Bridget Cleary (Irish: Bríd Ní Chléirigh)
In March 1895, Bridget Cleary became ill. Her husband, Michael, and a number of neighbors and relatives became convinced that she was a fairy changeling and tortured her to death. This grisly true story forms the basis of Angela Bourke’s outstanding narrative The Burning of Bridget Cleary, in which the whole context of this “crime” and its punishment is sparely and powerfully laid out. Bourke’s style, judgment, and eye for detail are superb. There are scenes in this book of appalling vividness–in particular, the chapters concerned with poor Bridget’s end. The closed room, the men yelling questions at her, trying to force her to eat herbs boiled in milk (if she could eat them, then she might be the real Bridget and not the changeling), manhandling her; “lifting her body and winding it backwards and forwards, yelling, ‘away with you; come home, Bridget, in the name of God!’ while slapping her.” On March 14, they held her over the fire to drive the spirits out, and on March 15, Bridget’s husband set fire to her nightgown, throwing lamp oil on her to make the fire burn more fiercely. “She’s not my wife,” he told the assembled people. “You’ll soon see her go up the chimney.”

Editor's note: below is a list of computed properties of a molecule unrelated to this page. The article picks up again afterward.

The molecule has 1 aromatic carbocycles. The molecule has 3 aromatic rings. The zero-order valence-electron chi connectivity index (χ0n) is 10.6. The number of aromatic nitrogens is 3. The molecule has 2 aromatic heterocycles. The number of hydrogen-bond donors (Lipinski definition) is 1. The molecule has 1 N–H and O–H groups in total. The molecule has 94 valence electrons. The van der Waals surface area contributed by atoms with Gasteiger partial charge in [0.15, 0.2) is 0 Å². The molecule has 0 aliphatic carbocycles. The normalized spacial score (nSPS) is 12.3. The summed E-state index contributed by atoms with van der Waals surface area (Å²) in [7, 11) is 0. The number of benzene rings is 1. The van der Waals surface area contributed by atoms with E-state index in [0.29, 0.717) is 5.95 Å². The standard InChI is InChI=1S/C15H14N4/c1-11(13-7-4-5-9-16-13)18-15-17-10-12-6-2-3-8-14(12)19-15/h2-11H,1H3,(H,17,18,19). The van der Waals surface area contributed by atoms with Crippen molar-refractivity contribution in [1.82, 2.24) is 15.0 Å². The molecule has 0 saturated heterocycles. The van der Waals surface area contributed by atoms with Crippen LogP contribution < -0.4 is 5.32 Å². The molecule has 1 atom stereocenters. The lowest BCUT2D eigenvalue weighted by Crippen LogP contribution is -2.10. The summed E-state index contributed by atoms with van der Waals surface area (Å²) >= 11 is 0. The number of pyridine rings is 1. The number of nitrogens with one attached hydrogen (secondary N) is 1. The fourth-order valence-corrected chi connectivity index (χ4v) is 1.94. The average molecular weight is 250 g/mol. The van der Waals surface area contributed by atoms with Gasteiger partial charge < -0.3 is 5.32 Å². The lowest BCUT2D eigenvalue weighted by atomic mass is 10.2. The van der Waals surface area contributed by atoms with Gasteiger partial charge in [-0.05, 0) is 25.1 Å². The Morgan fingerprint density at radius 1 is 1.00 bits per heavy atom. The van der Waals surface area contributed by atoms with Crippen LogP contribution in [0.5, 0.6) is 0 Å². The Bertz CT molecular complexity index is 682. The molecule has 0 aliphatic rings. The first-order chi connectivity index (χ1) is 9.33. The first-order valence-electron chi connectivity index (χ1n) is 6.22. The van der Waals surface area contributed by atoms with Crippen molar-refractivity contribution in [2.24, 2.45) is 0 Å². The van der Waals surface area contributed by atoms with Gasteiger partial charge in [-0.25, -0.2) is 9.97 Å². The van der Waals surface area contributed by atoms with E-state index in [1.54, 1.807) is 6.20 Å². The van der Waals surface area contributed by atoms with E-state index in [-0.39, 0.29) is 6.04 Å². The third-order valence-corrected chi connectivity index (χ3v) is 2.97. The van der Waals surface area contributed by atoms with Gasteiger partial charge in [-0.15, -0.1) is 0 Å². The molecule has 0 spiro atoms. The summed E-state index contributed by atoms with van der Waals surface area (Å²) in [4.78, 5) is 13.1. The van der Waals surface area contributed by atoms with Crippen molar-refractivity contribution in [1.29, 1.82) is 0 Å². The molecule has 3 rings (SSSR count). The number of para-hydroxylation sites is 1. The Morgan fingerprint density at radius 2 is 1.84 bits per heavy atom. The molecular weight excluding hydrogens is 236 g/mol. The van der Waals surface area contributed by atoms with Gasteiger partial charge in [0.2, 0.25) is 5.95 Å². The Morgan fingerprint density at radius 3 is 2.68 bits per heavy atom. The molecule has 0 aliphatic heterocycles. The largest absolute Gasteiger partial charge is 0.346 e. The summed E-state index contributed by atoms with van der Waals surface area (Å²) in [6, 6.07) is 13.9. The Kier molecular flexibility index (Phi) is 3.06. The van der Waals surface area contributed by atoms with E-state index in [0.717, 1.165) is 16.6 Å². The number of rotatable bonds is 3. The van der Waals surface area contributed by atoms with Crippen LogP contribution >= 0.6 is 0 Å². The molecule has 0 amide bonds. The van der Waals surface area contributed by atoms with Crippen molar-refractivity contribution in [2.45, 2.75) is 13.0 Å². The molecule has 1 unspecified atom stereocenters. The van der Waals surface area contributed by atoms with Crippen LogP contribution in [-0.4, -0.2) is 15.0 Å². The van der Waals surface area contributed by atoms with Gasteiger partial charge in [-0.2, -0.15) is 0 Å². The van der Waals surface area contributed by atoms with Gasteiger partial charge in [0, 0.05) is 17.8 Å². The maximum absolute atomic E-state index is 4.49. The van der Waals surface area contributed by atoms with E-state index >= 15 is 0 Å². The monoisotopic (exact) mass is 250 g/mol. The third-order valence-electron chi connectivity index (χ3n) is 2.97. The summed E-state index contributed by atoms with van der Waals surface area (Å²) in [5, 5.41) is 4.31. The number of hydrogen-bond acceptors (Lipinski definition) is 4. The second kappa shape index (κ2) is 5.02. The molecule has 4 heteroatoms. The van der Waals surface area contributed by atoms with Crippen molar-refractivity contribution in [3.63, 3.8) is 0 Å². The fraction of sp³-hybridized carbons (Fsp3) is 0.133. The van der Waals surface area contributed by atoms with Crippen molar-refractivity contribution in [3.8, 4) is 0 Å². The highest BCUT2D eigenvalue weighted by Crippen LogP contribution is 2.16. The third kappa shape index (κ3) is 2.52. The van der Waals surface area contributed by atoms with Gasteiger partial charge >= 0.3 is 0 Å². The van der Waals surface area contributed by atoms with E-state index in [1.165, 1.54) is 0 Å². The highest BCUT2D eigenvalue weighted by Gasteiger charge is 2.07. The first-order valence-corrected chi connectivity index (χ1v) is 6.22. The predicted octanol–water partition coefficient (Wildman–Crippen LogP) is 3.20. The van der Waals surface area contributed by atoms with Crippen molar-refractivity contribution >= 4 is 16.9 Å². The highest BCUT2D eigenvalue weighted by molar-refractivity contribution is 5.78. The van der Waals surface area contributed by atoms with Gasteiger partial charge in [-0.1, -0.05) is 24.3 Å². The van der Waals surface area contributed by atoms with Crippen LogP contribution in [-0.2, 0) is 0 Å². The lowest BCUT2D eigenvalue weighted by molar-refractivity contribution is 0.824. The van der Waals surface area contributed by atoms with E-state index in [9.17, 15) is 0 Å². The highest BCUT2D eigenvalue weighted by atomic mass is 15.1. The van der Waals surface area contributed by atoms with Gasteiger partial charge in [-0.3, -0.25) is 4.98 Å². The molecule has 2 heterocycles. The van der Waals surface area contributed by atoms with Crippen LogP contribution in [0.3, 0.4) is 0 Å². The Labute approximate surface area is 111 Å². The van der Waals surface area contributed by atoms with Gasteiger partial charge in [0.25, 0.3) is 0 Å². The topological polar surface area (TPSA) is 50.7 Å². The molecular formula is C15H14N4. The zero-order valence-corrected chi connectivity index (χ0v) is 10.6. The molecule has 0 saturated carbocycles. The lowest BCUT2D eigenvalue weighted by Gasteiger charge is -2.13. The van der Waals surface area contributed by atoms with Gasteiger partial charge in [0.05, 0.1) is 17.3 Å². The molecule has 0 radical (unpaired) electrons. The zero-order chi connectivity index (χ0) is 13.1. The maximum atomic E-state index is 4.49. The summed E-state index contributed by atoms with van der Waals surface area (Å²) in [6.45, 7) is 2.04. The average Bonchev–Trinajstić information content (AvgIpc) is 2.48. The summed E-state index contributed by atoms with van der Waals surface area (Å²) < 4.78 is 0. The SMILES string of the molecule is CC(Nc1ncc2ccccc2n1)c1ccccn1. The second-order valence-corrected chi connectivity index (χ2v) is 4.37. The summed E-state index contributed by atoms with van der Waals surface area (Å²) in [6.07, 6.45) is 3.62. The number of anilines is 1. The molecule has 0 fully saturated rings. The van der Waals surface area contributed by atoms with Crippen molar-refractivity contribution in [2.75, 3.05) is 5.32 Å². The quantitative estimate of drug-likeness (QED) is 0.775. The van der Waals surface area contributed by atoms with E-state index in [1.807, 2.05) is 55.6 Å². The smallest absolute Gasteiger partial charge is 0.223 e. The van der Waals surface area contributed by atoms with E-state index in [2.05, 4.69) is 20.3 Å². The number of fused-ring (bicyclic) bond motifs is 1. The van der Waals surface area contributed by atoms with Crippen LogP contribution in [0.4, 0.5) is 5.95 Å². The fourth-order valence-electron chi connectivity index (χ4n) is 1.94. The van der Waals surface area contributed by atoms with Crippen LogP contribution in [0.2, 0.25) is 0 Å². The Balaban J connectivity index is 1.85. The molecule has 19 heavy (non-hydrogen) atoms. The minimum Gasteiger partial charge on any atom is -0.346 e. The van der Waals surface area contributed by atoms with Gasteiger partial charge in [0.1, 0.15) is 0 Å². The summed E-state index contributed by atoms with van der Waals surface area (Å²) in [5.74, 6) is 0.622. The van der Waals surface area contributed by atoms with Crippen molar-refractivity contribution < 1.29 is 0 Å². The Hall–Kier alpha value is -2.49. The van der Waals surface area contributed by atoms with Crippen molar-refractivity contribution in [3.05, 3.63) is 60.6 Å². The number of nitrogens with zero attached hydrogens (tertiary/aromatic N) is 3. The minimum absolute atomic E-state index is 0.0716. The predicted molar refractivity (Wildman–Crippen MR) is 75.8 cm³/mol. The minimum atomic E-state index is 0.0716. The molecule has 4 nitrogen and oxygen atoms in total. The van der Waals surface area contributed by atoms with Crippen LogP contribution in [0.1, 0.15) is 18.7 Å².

This is a chilling story, one that stays with you, creepily, long after you have finished reading. Like Arthur Miller’s The Crucible, it seems to open itself to a wide variety of interpretation, and Bourke’s balancing of old-world superstitious Ireland against the new rational nation about to be born is expert. These events may be a hundred years old, but they come over as frighteningly contemporary.